Visit Guide to Jizzakh

Jizzakh region is located in the central part of Uzbekistan between the Syrdarya and Zarafshan rivers. The administrative center is the city of Jizzakh.

There are trains to Jizzakh from Tashkent, Bukhara, Karshi, Khiva, Termez and Kungradom. You can also get to Jizzakh by bus, in your own car or by renting a private car from the bus station in Tashkent.

In Bakhmal and Gallaorol districts you can see a wonderful underground passage called “Iron Gate”. It is located on the southeastern edge of the Kyzylkum Desert in Jizzakh Province, on the shores of Lake Aydar, which amazes with its grandeur. In early spring, pink flamingos can be seen in herds here. 

The region is called the Central Asian oasis because it has many medicinal springs, national gardens, nature reserves, beautiful gardens with many fruit and walnut trees. This is where tourists come to share medicinal plants, monitor their strength and restore their health. Wonderful mountain air, the cleanest water mined, wholesome fruits and vegetables work wonders. You can also stay healthy by visiting some of the great religious sites in the area.

Jizzakh appeared in the 10th century during the Samanid period. He then entered a part of the states led by the Turkic dynasties of the Karakhanids and the dynasties of the Khorezmshahs. In 1220 it was occupied by the Mongols and became part of the Chigatay Nation. From 1370 it was part of the empire of Amir Temur, and later – part of the state of Mirzo Ulugbek.

In the XVI-XVIII centuries, the territory of modern Jizzakh region was part of the Shaibani and Ashtarkhanids, one of the Uzbek states – the Bukhara Khanate.

From 1756 to 1866, the Jizzakh principality was part of the Bukhara Emirate, which was under the rule of the Mangit dynasty of Uzbeks.

In 1866, Jizzakh was occupied by the Russian Empire and became the governor-general of private Turkestan.

From 1922 to 1991 the city was part of the Uzbek SSR (USSR). Until 1924, the territory of the former Jizzakh region was part of the Samarkand region, where the Jizzakh district was formed. Until 1936, the northernmost part of the territory of Jizzakh region was part of the RSFSR (in Kyrgyzstan and the Kazakh ASSR), then until 1956 it was part of the Kazakh SSR. In 1956, part of the Golodnostep region (now Navoi, Jizzakh and Syrdarya regions) was transferred to Uzbekistan for the development of cotton growing in one republic.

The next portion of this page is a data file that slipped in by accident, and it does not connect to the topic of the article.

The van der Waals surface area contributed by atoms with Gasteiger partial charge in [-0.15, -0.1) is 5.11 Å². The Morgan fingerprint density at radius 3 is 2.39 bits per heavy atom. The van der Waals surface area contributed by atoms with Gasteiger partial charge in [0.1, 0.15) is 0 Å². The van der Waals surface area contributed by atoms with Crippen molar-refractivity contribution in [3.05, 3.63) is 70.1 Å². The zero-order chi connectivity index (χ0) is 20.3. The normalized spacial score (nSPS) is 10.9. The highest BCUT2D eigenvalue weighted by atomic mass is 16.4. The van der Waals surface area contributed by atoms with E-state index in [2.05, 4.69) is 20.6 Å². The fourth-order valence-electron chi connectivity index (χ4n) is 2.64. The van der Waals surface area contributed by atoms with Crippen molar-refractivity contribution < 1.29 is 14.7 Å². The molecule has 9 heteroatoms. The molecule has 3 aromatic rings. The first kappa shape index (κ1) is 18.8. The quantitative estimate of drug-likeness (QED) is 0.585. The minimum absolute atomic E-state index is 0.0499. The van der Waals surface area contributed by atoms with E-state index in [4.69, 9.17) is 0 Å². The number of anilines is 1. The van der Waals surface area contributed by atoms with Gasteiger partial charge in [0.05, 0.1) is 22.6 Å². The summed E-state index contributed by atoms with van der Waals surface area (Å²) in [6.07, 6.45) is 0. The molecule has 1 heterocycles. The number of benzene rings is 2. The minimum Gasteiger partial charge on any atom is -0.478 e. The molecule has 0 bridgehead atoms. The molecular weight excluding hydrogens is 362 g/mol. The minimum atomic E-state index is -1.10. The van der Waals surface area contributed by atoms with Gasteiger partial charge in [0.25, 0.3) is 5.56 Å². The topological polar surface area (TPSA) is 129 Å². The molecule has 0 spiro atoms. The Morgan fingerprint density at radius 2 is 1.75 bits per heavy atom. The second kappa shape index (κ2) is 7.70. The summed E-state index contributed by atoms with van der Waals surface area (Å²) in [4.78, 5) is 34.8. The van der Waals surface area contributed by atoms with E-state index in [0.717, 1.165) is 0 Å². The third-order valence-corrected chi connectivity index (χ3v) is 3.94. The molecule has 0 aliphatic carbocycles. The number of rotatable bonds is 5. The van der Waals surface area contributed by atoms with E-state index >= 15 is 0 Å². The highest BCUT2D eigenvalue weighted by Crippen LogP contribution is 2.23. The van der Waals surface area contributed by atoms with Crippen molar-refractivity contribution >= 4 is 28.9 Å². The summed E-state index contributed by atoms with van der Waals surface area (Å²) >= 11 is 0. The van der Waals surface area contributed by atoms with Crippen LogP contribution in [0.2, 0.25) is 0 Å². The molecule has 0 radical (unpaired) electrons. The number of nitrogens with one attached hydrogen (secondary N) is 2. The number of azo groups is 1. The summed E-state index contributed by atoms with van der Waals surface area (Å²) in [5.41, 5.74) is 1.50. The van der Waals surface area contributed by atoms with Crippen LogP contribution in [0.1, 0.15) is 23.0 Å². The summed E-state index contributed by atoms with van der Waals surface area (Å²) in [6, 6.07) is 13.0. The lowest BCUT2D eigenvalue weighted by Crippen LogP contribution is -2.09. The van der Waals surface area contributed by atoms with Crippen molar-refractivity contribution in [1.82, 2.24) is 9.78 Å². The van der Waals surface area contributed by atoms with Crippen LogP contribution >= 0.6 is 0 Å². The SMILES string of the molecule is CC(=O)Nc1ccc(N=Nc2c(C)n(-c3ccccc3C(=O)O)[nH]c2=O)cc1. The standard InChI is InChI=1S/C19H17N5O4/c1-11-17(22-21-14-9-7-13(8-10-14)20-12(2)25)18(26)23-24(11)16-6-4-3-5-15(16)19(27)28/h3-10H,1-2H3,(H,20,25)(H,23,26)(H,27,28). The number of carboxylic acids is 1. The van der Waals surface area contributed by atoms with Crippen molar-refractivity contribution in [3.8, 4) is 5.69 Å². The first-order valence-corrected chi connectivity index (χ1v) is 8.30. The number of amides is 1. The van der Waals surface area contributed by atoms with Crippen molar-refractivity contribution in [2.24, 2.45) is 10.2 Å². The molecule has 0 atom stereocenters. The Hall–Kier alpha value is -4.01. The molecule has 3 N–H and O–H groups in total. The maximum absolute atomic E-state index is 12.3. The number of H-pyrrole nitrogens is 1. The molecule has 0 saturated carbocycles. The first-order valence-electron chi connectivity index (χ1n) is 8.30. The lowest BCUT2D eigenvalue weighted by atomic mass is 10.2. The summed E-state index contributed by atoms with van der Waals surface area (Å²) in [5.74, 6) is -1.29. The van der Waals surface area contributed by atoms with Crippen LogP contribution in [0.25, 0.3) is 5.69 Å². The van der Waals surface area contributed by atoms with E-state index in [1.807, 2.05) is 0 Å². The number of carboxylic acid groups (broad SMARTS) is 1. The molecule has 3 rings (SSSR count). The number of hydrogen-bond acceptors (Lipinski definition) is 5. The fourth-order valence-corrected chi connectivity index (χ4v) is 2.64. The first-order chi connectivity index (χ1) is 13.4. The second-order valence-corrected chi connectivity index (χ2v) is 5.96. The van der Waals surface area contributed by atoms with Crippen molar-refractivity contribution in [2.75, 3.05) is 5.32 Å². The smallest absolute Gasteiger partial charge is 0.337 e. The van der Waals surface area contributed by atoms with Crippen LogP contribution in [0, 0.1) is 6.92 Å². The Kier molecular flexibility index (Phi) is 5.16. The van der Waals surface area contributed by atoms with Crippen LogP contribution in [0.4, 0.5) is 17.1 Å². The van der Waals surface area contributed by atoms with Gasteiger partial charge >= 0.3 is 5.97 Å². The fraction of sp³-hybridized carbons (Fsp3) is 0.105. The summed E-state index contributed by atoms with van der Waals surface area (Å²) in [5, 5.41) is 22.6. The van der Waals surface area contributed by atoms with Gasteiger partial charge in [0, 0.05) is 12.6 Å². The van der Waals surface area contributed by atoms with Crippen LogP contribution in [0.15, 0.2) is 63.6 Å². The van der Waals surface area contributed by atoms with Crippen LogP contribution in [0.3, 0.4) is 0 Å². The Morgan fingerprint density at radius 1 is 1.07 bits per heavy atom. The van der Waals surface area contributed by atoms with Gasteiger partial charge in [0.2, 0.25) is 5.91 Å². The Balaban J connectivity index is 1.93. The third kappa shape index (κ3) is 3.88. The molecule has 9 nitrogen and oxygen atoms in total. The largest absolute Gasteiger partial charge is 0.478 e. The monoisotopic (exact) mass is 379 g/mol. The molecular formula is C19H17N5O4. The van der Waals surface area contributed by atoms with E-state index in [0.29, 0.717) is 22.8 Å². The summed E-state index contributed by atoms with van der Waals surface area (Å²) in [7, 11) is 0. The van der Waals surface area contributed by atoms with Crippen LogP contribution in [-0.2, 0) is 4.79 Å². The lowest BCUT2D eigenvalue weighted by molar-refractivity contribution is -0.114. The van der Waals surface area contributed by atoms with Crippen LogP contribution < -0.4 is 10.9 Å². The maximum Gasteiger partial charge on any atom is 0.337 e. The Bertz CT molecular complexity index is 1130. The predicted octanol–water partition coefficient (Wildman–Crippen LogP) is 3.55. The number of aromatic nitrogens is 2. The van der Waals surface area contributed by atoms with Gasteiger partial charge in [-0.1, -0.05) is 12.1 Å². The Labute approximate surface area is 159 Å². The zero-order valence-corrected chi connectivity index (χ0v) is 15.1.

Jizzakh region was established by the Decree of the Presidium of the Supreme Soviet of the Uzbek SSR of December 29, 1972 as part of the Uzbek SSR. The city of Jizzakh (administrative center) includes Dostlik, Zaamin, Mirzachul, Oktyabr, Pakhtakor, Farish, Syrdarya regions, Bakhmal and Gallaorol districts of Samarkand region.

The culture of Uzbekistan is one of the brightest and unique cultures of the East, it has a tradition that has developed over thousands of years and has long been shining in the territory of modern Uzbekistan. The Great Silk Road contributed to the unification of cultures and traditions and art of the peoples. Jizzakh region hosts spring Navruz festivities, honey festivals, sports competitions, national games and many other events

The area of ​​the region is 20,500 km. It is bordered by the Republic of Kazakhstan and the Syrdarya region in the north, the Republic of Tajikistan in the southeast, and Navoi and Samarkand regions in the west.

The region’s economy is based on agriculture. The main crops are cotton and wheat. Vegetables, fodder and melons (melons and pumpkins) are also grown. One third of agricultural land is used for agriculture. Livestock is mainly based on the breeding of sheep, goats and pigs.

In 2020, Uzbekistan and Russia signed an agreement between the Ministry of Agriculture of the Republic of Uzbekistan and the WEB. An agreement was signed on financing Russia’s efforts to create an infrastructure for the supply of fruits and vegetables from Russia to Uzbekistan.